For a real fan, a bye week is a vacation. After the season starts, Sundays—and occasionally Mondays, Thursdays, and for my kind every single Thanksgiving—are days of gut-wrenching torment, punctuated by intense screaming, celebrating, profanity, and finally the serenity of victory or the beginning of a 24-hour mourning ritual. If I were dumb enough to play FF, I would just concede my bye weeks, because I don’t care about the other 1,426 players in the NFL. I only care about the 46 guys lucky enough to be wearing the same symbol that sits center stage on the U.S. armed forces roundel: the five-pointed star. If my 46 guys aren’t suiting up I don’t even turn on my TV.

Loyalty is the lost virtue of America. The truth is, I don’t actually like football that much. If we’re gonna be mathematical, I hate 97 percent of the NFL. I LOVE the Dallas Cowboys. Loyalty makes life better. It helps you understand who you are. It gives you an identity.

Is it dangerous? Absolutely. Almost anything worth doing is potentially dangerous. Our loyalties shape and lead us, so they should never be completely blind. Loyalty can and should be critical. But it’s not hard to tell the difference between loyal critics and those who are loyal to criticism. That’s the difference between Martin Luther King Jr. and Black Lives Matter. King believed in America. BLM believes in criticizing America.

Simple communal loyalties are the basis of our social contract. More than almost anything else, sports can thicken these ties. Even when the commentators and athletes get political, the true fans do not. Sports are bigger than politics to us, not because they are actually more important but because they are simpler. Because sports are done for their own sake.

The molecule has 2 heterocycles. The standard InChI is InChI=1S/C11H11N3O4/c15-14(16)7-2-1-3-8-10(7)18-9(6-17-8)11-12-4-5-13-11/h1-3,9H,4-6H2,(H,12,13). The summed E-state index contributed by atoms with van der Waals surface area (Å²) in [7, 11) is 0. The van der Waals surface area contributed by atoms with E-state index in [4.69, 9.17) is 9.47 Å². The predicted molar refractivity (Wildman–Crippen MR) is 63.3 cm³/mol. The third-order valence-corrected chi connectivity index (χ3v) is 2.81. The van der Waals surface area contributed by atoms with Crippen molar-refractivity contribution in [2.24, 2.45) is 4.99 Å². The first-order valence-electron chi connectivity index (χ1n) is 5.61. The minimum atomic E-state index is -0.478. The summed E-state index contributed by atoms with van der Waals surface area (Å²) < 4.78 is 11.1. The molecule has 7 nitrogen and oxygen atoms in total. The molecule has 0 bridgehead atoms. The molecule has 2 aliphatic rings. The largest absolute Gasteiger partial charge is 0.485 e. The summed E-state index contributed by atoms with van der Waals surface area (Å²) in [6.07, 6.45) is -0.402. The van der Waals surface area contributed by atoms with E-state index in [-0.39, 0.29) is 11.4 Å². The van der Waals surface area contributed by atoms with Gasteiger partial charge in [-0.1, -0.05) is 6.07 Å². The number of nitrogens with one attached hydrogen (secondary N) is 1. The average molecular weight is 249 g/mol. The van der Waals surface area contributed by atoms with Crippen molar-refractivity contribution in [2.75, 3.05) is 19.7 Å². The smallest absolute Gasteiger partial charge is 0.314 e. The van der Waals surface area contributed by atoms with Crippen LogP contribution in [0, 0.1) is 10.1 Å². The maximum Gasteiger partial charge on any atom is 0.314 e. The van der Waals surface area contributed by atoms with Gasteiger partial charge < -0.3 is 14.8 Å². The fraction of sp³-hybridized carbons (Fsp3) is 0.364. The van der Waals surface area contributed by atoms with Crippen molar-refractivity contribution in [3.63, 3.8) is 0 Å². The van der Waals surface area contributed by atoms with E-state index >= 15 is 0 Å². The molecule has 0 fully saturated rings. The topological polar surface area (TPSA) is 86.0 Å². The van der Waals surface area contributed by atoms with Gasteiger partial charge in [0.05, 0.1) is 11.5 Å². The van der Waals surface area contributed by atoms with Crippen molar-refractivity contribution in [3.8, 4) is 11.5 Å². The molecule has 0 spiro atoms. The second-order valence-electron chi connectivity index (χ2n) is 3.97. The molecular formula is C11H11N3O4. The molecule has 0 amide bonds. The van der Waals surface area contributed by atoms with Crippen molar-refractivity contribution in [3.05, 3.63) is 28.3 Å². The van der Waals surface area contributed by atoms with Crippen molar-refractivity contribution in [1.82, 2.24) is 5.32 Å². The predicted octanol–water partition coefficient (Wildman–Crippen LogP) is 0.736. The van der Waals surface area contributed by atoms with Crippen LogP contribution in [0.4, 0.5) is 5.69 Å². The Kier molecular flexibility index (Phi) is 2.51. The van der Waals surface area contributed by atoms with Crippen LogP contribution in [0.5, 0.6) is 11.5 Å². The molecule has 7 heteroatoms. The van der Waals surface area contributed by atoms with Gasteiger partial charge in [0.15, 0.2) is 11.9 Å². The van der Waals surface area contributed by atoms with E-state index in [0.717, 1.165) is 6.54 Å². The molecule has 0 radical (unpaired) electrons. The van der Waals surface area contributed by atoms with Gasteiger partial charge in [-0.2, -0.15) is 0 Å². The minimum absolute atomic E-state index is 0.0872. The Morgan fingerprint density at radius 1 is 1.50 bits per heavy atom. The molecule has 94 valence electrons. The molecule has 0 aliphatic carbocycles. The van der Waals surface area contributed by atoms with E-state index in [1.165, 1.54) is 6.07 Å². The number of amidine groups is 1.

Ultimately, that is the essence of loyalty: attachment to something for its own sake. Not really for how it benefits you, but how you can benefit it. Again, this is all very dramatic, but true. I don’t care who you voted for, where you come from, or who you sleep with if I see that star adorning your attire or glued to the back of your car. You are my brother or sister in blue.

Loyalty to the American flag and anthem means exactly the same thing. That is why the kneeling protests have been so consistently unpopular. The protesters are not drawing attention to an issue as much as they are drawing attention to their lack of basic loyalty. When they kneel, stretch, or hide, they tell us we are not brothers. We are not in this together.

Philosophical Conclusion No. 2: Fantasy football undermines the most important part of sports. Sports are supposed to increase loyalty, deepen community, teach us to deal with loss and be gracious winners. Fantasy football throws all that good stuff into the trash, replacing it with an individual mercenary stats game.

Fantasy Football Makes You Feel Ashamed

Third Scenario: Diehard fans who play FF.

They don’t ask anymore. I see the guilt in their eyes. They know what I know, but unlike me they’ve sold their souls for some statistics, peer pressure, or sometimes literally for money.

Philosophical Conclusion No.3: fantasy football makes you feel guilty and ashamed. Don’t lie. We all know it’s the truth. Look in the mirror and tell yourself you’re a man. Then tell yourself you’re a man who plays fantasy football. Doesn’t sound right or feel good, does it?

Well, I wouldn’t actually know, now, would I? But I see it in your faces and I can imagine the pain. And if you don’t feel ashamed, you should.

Go Cowboys!

A.C. Gleason is a proud Biola University alum, where he met his wonderful wife. He earned his MA in philosophy of religion from Talbot. He contributes to and produces the Resistance TV podcast. You can find more of his writings on Medium, Ricochet.com, and WordPress. Follow him on Twitter @ac_gleason. He denies all accusations that Comrade Real Presence is his alter ego, though he hears that guy is awesome.

Copyright © 2018 The Federalist, a wholly independent division of FDRLST Media, All Rights Reserved.